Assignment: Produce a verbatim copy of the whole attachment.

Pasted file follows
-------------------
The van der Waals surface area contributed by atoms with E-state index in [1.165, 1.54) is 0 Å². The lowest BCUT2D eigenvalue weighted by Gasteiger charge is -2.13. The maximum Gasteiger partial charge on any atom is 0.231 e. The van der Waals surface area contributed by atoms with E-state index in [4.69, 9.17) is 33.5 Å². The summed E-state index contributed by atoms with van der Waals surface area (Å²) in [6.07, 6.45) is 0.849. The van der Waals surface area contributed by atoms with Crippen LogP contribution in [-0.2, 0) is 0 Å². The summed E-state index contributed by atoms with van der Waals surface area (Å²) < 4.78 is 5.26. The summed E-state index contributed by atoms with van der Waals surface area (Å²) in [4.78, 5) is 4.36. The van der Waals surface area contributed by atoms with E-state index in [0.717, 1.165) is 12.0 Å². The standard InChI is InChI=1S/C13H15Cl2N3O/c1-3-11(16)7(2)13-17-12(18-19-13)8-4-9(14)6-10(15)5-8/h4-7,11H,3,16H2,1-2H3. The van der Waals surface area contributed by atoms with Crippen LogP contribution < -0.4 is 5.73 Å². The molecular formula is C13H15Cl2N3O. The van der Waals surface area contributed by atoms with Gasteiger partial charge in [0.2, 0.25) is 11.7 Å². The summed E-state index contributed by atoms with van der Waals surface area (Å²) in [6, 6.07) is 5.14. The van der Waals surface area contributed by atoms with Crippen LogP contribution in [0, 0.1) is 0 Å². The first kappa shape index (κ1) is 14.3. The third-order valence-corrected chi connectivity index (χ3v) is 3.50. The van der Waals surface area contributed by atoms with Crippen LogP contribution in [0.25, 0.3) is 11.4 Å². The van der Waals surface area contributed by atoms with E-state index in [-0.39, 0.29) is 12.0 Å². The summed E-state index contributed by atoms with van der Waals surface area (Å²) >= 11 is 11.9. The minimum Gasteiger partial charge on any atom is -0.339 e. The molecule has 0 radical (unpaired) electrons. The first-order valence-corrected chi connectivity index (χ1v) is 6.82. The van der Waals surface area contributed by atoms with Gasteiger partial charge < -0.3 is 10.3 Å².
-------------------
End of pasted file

The van der Waals surface area contributed by atoms with E-state index in [1.165, 1.54) is 0 Å². The lowest BCUT2D eigenvalue weighted by Gasteiger charge is -2.13. The maximum Gasteiger partial charge on any atom is 0.231 e. The van der Waals surface area contributed by atoms with E-state index in [4.69, 9.17) is 33.5 Å². The summed E-state index contributed by atoms with van der Waals surface area (Å²) in [6.07, 6.45) is 0.849. The van der Waals surface area contributed by atoms with Crippen LogP contribution in [-0.2, 0) is 0 Å². The summed E-state index contributed by atoms with van der Waals surface area (Å²) < 4.78 is 5.26. The summed E-state index contributed by atoms with van der Waals surface area (Å²) in [4.78, 5) is 4.36. The van der Waals surface area contributed by atoms with E-state index in [0.717, 1.165) is 12.0 Å². The standard InChI is InChI=1S/C13H15Cl2N3O/c1-3-11(16)7(2)13-17-12(18-19-13)8-4-9(14)6-10(15)5-8/h4-7,11H,3,16H2,1-2H3. The van der Waals surface area contributed by atoms with Crippen LogP contribution < -0.4 is 5.73 Å². The molecular formula is C13H15Cl2N3O. The van der Waals surface area contributed by atoms with Gasteiger partial charge in [0.2, 0.25) is 11.7 Å². The summed E-state index contributed by atoms with van der Waals surface area (Å²) in [6, 6.07) is 5.14. The van der Waals surface area contributed by atoms with Crippen LogP contribution in [0, 0.1) is 0 Å². The first kappa shape index (κ1) is 14.3. The third-order valence-corrected chi connectivity index (χ3v) is 3.50. The van der Waals surface area contributed by atoms with Crippen LogP contribution in [0.25, 0.3) is 11.4 Å². The van der Waals surface area contributed by atoms with E-state index in [-0.39, 0.29) is 12.0 Å². The summed E-state index contributed by atoms with van der Waals surface area (Å²) >= 11 is 11.9. The minimum Gasteiger partial charge on any atom is -0.339 e. The molecule has 0 radical (unpaired) electrons. The first-order valence-corrected chi connectivity index (χ1v) is 6.82. The van der Waals surface area contributed by atoms with Gasteiger partial charge < -0.3 is 10.3 Å².